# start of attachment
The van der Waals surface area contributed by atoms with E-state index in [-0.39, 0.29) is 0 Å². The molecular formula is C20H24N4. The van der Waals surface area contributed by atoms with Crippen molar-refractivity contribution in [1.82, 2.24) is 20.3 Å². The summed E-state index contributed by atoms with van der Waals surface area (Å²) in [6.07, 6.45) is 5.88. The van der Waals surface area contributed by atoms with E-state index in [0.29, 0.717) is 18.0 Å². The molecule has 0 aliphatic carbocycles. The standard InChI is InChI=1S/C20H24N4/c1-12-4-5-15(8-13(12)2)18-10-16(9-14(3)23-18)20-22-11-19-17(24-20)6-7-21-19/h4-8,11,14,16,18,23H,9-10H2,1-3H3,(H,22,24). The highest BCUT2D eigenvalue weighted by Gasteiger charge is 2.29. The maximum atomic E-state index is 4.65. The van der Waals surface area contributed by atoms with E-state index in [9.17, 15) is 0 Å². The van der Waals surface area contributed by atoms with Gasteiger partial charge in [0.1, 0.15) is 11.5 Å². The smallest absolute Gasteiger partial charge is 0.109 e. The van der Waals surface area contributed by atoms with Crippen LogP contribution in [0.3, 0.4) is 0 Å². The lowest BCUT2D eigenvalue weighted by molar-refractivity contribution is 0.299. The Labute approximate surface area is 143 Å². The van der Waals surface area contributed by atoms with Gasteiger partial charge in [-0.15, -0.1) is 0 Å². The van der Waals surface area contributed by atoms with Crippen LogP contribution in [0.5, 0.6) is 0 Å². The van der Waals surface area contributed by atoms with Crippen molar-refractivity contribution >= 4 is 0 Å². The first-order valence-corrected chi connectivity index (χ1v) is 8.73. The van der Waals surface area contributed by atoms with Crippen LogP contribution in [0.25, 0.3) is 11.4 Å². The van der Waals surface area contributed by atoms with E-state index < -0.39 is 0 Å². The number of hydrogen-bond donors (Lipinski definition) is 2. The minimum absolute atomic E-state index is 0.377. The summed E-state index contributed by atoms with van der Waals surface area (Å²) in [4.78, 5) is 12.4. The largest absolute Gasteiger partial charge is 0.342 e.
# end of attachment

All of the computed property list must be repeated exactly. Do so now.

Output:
The van der Waals surface area contributed by atoms with E-state index in [-0.39, 0.29) is 0 Å². The molecular formula is C20H24N4. The van der Waals surface area contributed by atoms with Crippen molar-refractivity contribution in [1.82, 2.24) is 20.3 Å². The summed E-state index contributed by atoms with van der Waals surface area (Å²) in [6.07, 6.45) is 5.88. The van der Waals surface area contributed by atoms with E-state index in [0.29, 0.717) is 18.0 Å². The molecule has 0 aliphatic carbocycles. The standard InChI is InChI=1S/C20H24N4/c1-12-4-5-15(8-13(12)2)18-10-16(9-14(3)23-18)20-22-11-19-17(24-20)6-7-21-19/h4-8,11,14,16,18,23H,9-10H2,1-3H3,(H,22,24). The highest BCUT2D eigenvalue weighted by Gasteiger charge is 2.29. The maximum atomic E-state index is 4.65. The van der Waals surface area contributed by atoms with E-state index in [9.17, 15) is 0 Å². The van der Waals surface area contributed by atoms with Gasteiger partial charge in [0.1, 0.15) is 11.5 Å². The smallest absolute Gasteiger partial charge is 0.109 e. The van der Waals surface area contributed by atoms with Crippen LogP contribution in [0.3, 0.4) is 0 Å². The lowest BCUT2D eigenvalue weighted by molar-refractivity contribution is 0.299. The Labute approximate surface area is 143 Å². The van der Waals surface area contributed by atoms with Gasteiger partial charge in [-0.15, -0.1) is 0 Å². The van der Waals surface area contributed by atoms with Crippen LogP contribution in [0.5, 0.6) is 0 Å². The van der Waals surface area contributed by atoms with Crippen molar-refractivity contribution >= 4 is 0 Å². The first-order valence-corrected chi connectivity index (χ1v) is 8.73. The van der Waals surface area contributed by atoms with Crippen LogP contribution in [0.25, 0.3) is 11.4 Å². The van der Waals surface area contributed by atoms with E-state index < -0.39 is 0 Å². The number of hydrogen-bond donors (Lipinski definition) is 2. The minimum absolute atomic E-state index is 0.377. The summed E-state index contributed by atoms with van der Waals surface area (Å²) in [4.78, 5) is 12.4. The largest absolute Gasteiger partial charge is 0.342 e.